An Evening with Nick Hornby

An Evening with Nick Hornby

Author discusses his love for comedy and music with an audience at the Reston Community Center's CenterStage Theater.

By the time author Nick Hornby had finished his performance at the Reston Community Center’s CenterStage March 21, a nearly packed audience of fans learned how a photo of a crucified Jesus made from a collage of a thousand nipples could be considered art, that there was a time when Rod Stewart was considered hip and that music tonally influences the award winning novels Hornby has written. Standing behind a lone podium beneath the iridescent blue lighting of the stage, the bald, thirty-something, casually dressed Londoner looked more football hooligan than former journalist turned Hollywood author.

Considered a representative voice for males in their twenties and thirties, Hornby has successfully created a handful of characters that expose the sensitivity and often misjudged inner workings of the male psyche. And while he may have all the answers for the brokenhearted, audiophiles and English football fanatics in the world, he is not as sure how he became the spokesperson for a generation of men.

“I don’t know guys, I know me,” admitted Hornby. “I’m sure it’s illogical to think that oneself is representative of a gender.”

Regardless, there is no denying the immense success his writing has achieved. Author of “High Fidelity”, “About a Boy” and “Fever Pitch,” to name a few, Hornby has seen all three of these novels adapted into Hollywood blockbusters, most notably, the 2000 release, “High Fidelity” starring John Cusack as the love-sick record shop owner, Rob Gordon, which achieved a large cult following.

“It’s such a collaborative medium, film,” said Hornby. “But it always seems like the weakest things about them are the things they kept from my book.”

A GRADUATE OF Cambridge University in England, Hornby began his career writing as a journalist for publications including Vogue, The Independent and Elle. According to Hornby, it wasn't until he discovered authors such as Raymond Carver and Richard Ford in the late 1980s, that he began to develop the sincere, informal voice that would become a trademark of his writing. Hornby believes that his combination of comedy and emotional honesty comes from his inability to differentiate between the two.

Hornby began his reading at the CenterStage with a story that displayed this marriage of human emotion. Titled "Nipple Jesus," the short story was part of a collection that benefited the London-based Treehouse School for autistic children, which his eldest son attends. Opening with a brief warning that some of the language and imagery might be "blasphemous and R-rated," Hornby told the story of a night-club bouncer who landed a job guarding a large piece of art which depicted the crucified Jesus made from thousands of little pictures of a certain female anatomy. Although seemingly controversial, Hornby's style approached the topic with a sympathetic voice of a low-brow Londoner who struggles with the process of defining the piece as art. Eventually falling in love with it, comedy and tragedy engulf each other in a series of unfortunate events.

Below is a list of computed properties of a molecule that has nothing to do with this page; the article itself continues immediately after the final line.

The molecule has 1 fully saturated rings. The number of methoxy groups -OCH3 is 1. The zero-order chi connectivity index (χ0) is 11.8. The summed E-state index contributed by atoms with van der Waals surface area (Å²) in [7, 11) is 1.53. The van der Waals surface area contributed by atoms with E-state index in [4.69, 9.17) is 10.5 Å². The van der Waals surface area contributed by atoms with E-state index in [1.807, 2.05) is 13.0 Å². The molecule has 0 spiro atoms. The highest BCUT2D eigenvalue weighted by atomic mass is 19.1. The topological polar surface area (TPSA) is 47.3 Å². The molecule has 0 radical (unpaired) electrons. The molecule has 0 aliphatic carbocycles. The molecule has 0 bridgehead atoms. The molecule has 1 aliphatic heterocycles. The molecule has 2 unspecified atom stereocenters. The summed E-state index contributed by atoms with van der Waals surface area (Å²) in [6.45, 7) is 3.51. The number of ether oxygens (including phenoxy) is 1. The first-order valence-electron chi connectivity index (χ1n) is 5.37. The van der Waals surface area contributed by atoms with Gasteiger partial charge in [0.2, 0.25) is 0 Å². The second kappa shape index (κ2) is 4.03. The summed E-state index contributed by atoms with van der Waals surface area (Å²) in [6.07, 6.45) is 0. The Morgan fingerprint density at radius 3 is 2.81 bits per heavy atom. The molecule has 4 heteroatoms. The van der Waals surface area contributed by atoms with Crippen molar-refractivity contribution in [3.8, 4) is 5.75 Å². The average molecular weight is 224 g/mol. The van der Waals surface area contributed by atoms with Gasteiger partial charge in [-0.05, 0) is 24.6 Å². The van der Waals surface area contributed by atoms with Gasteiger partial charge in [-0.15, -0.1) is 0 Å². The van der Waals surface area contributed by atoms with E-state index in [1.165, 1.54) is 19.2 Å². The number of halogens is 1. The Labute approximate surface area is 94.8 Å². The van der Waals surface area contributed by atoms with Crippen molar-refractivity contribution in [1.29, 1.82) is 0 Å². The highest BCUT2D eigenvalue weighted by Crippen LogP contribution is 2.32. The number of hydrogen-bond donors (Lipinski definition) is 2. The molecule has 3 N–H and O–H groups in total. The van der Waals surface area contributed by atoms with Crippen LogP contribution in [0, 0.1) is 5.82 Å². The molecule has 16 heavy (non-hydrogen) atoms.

On writing his novels, Hornby said that he enjoys, "the serious points in comedy and the comedy in serious points.”

"They feel completely, organically connected with me,” he said.

Hornby’s latest novel, “A Long Way Down,” is a shining example of how human drama isn't always void of laughter. A story about four individuals who have a chance encounter while contemplating death atop the roof of a popular London suicide spot, Hornby sent the audience at the CenterStage into laughing hysterics while reading a number of passages from the book.

“Its important to me that I care about the people I’m writing about," he later said. "I can’t imagine writing about people who are disposable to me.”

Outside of real life experiences, Hornby looks towards others for laughter. A fan of "Seinfeld," and "Curb Your Enthusiasm," as well as Preston Sturges’ work and the prose of P.G. Wodehouse, Hornby is a captivated by television and film.